What Are Long-Term Side Effects With Taking Accutane?

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What Are Long-Term Side Effects With Taking Accutane?
Accutane is the strongest acne-fighting drug on the market. (Image by Flickr.com, courtesy of Bob S.)

Accutane is the brand name for the drug isotretinoin, which treats severe acne. According to the Mayo Clinic, Accutane can also be used to treat bacterial skin infections, abnormal sweat glands, rosacea and other skin disorders. Because of its many side effects, doctors only give Accutane as a last resort after giving other less intense acne medications and treatments.

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Considerations

Certain conditions increase the risk of side effects of Accutane. A patient must fully disclose any pre-existing medical conditions to her health care provider. Furthermore, studies have not been conducted on children less than 12 years of age. To ensure safety, children under 12 should not take Accutane. Before women can take Accutane, they must prove they are not pregnant prior to taking Accutane and will not become pregnant while on Accutane. A monthly pregnancy test is required prior to the first dose and up until one month after discontinuation of the medicine.

Dosages

According to the Mayo Clinic, Accutane should be taken with food and a full glass of water. The amount prescribed is based on the patient's weight. People who aren't initially satisfied with the results of Accutane should contact their health care provider before adjusting the dose on their own. Taking more or less than the recommended amount can increase the risk for side effects.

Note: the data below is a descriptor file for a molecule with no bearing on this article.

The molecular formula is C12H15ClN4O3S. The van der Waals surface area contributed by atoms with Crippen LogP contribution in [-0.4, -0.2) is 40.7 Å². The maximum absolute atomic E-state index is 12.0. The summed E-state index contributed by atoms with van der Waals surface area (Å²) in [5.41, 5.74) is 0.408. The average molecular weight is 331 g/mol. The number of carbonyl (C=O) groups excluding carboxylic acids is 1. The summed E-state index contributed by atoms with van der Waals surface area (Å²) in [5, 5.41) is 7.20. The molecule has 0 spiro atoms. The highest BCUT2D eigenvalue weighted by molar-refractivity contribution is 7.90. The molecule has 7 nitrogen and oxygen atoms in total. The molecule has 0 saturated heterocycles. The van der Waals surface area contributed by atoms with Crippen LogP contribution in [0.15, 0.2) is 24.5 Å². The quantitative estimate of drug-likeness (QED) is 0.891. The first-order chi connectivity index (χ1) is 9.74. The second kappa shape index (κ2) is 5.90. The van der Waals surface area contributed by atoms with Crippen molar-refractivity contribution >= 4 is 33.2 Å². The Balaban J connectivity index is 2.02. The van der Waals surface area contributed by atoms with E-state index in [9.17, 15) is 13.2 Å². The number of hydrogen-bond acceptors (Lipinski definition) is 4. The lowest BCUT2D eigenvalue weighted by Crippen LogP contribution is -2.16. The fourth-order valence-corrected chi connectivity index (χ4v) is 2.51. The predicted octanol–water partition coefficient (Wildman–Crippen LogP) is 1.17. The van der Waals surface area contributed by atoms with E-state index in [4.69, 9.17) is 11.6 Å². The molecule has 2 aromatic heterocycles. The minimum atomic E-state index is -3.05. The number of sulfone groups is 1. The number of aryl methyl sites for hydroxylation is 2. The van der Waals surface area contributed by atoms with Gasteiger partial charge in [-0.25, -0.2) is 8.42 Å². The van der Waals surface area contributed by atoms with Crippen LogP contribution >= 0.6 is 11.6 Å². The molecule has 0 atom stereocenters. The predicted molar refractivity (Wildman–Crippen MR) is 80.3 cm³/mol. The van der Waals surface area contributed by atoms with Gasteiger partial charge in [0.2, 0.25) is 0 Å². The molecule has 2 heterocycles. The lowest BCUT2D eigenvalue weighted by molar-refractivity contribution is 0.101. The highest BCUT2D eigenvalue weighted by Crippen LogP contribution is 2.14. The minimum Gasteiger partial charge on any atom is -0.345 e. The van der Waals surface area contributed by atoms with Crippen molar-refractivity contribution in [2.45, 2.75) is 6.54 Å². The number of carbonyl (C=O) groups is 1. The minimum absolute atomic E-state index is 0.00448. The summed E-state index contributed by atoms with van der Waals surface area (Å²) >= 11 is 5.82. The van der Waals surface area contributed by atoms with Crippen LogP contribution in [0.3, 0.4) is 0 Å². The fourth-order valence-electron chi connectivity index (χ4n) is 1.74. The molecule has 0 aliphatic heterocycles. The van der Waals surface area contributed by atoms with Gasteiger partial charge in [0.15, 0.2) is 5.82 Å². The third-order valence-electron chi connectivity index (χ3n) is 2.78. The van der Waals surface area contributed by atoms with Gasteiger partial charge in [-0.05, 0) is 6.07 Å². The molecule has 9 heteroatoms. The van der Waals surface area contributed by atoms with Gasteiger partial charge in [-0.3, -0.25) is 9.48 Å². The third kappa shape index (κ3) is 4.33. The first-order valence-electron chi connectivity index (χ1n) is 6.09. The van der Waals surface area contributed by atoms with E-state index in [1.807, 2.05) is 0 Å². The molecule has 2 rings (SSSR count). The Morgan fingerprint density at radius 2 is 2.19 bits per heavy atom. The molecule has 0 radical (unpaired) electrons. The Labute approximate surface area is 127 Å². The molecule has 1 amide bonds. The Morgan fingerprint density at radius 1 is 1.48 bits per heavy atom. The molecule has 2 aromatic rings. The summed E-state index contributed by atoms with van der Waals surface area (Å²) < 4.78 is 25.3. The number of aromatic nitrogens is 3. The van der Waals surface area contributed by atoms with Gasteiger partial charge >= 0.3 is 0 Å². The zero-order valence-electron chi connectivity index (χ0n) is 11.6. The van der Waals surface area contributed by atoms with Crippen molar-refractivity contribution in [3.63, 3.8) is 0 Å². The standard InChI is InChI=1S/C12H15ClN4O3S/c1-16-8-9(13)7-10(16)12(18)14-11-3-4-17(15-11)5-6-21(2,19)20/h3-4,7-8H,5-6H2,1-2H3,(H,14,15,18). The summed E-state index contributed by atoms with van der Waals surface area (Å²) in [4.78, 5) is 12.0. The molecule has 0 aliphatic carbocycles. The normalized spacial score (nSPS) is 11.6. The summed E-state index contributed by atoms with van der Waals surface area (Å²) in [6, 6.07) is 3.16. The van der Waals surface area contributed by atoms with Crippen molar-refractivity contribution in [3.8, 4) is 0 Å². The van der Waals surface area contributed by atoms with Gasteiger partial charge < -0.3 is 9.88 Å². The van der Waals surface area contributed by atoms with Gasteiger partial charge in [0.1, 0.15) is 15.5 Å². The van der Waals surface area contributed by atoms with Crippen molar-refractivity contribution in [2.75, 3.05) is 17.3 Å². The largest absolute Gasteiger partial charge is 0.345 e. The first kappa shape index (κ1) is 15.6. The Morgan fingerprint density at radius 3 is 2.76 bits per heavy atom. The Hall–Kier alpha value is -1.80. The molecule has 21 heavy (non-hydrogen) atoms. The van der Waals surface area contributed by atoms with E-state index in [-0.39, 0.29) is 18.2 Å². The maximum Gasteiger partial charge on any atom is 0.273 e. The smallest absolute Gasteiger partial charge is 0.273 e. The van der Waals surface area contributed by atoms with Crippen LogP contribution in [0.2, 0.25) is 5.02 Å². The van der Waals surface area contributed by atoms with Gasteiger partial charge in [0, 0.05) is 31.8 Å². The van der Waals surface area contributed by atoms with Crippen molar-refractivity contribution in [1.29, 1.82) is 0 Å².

Side Effects

Many side effects are associated with Accutane. According to the Mayo Clinic, the most common side effects include eye irritation, bone and/or joint pain, nosebleeds, inflamed lips, and rash. Other less common effects are depression, inflamed gums, back or abdominal pain, mood swings, blurred or decreased vision, headache, nausea, vomiting, diarrhea, rectal bleeding, sore muscles, and a yellow color to the skin or eyes. People taking Accutane who experience any of the more severe effects should call their health care provider immediately.

Accutane and Pregnancy

Accutane is associated with a high risk of birth defects. Women of child-bearing age must take precautions against becoming pregnant while taking Accutane. Typically, a doctor will require a woman to use two forms of birth control if she isn't abstaining from sex while on Accutane. Women also must call or visit the website www.ipledgeprogram.com in order to receive their monthly Accutane prescription. The goal of this program is to ensure that women don't begin taking the medication while pregnant or become pregnant while taking Accutane.

Accutane and Breastfeeding

According to the Mayo Clinic, no studies have been conducted about the safety of Accutane for women who are breastfeeding. In order to ensure there is no harm to the child, women should avoid Accutane while breast feeding.

Acne Treatment

According to acne.com, acne can lead to depression, low-self esteem and anger. For patients with severe emotional struggles with acne, Accutane may be worth the risk. However, people who aren't as emotionally affected by acne should try a milder, less risky approach. Either way patients need to have a detailed discussion with a health care provider to learn all of the facts about Accutane prior to use.

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